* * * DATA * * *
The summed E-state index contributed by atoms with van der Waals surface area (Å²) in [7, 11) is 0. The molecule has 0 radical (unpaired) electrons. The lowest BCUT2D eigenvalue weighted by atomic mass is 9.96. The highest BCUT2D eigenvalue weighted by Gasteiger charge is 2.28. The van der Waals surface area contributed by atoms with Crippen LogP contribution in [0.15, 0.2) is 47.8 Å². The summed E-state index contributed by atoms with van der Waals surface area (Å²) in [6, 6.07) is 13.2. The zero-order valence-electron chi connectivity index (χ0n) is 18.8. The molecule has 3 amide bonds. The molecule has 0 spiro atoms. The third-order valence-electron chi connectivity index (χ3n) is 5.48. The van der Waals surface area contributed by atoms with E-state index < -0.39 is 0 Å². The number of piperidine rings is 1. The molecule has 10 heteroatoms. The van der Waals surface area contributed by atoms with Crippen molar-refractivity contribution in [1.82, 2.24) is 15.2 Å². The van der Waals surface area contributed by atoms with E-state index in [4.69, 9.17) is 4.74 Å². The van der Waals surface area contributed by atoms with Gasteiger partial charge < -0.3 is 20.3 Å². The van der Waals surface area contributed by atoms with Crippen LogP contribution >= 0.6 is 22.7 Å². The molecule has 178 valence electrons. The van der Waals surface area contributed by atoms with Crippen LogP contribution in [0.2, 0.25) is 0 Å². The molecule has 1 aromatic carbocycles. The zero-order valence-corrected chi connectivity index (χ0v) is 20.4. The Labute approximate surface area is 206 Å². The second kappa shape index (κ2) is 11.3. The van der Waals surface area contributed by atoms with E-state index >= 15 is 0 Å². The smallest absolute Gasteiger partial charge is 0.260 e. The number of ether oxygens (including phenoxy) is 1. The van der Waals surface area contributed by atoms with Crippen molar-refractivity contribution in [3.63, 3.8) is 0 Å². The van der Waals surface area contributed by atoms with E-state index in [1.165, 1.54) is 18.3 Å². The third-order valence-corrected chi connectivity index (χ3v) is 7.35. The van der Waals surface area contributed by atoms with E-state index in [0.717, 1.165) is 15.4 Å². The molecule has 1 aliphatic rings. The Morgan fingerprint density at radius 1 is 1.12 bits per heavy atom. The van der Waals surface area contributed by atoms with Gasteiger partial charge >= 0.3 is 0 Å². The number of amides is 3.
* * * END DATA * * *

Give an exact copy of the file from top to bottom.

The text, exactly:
The summed E-state index contributed by atoms with van der Waals surface area (Å²) in [7, 11) is 0. The molecule has 0 radical (unpaired) electrons. The lowest BCUT2D eigenvalue weighted by atomic mass is 9.96. The highest BCUT2D eigenvalue weighted by Gasteiger charge is 2.28. The van der Waals surface area contributed by atoms with Crippen LogP contribution in [0.15, 0.2) is 47.8 Å². The summed E-state index contributed by atoms with van der Waals surface area (Å²) in [6, 6.07) is 13.2. The zero-order valence-electron chi connectivity index (χ0n) is 18.8. The molecule has 3 amide bonds. The molecule has 0 spiro atoms. The third-order valence-electron chi connectivity index (χ3n) is 5.48. The van der Waals surface area contributed by atoms with E-state index < -0.39 is 0 Å². The number of piperidine rings is 1. The molecule has 10 heteroatoms. The van der Waals surface area contributed by atoms with Crippen molar-refractivity contribution in [1.82, 2.24) is 15.2 Å². The van der Waals surface area contributed by atoms with E-state index in [4.69, 9.17) is 4.74 Å². The van der Waals surface area contributed by atoms with Gasteiger partial charge < -0.3 is 20.3 Å². The van der Waals surface area contributed by atoms with Crippen LogP contribution >= 0.6 is 22.7 Å². The molecule has 178 valence electrons. The van der Waals surface area contributed by atoms with Crippen LogP contribution in [0.2, 0.25) is 0 Å². The molecule has 1 aromatic carbocycles. The zero-order valence-corrected chi connectivity index (χ0v) is 20.4. The Labute approximate surface area is 206 Å². The second kappa shape index (κ2) is 11.3. The van der Waals surface area contributed by atoms with E-state index >= 15 is 0 Å². The smallest absolute Gasteiger partial charge is 0.260 e. The number of ether oxygens (including phenoxy) is 1. The van der Waals surface area contributed by atoms with Crippen molar-refractivity contribution in [3.63, 3.8) is 0 Å². The van der Waals surface area contributed by atoms with E-state index in [1.165, 1.54) is 18.3 Å². The third-order valence-corrected chi connectivity index (χ3v) is 7.35. The van der Waals surface area contributed by atoms with E-state index in [0.717, 1.165) is 15.4 Å². The molecule has 1 aliphatic rings. The Morgan fingerprint density at radius 1 is 1.12 bits per heavy atom. The van der Waals surface area contributed by atoms with Gasteiger partial charge >= 0.3 is 0 Å². The number of amides is 3.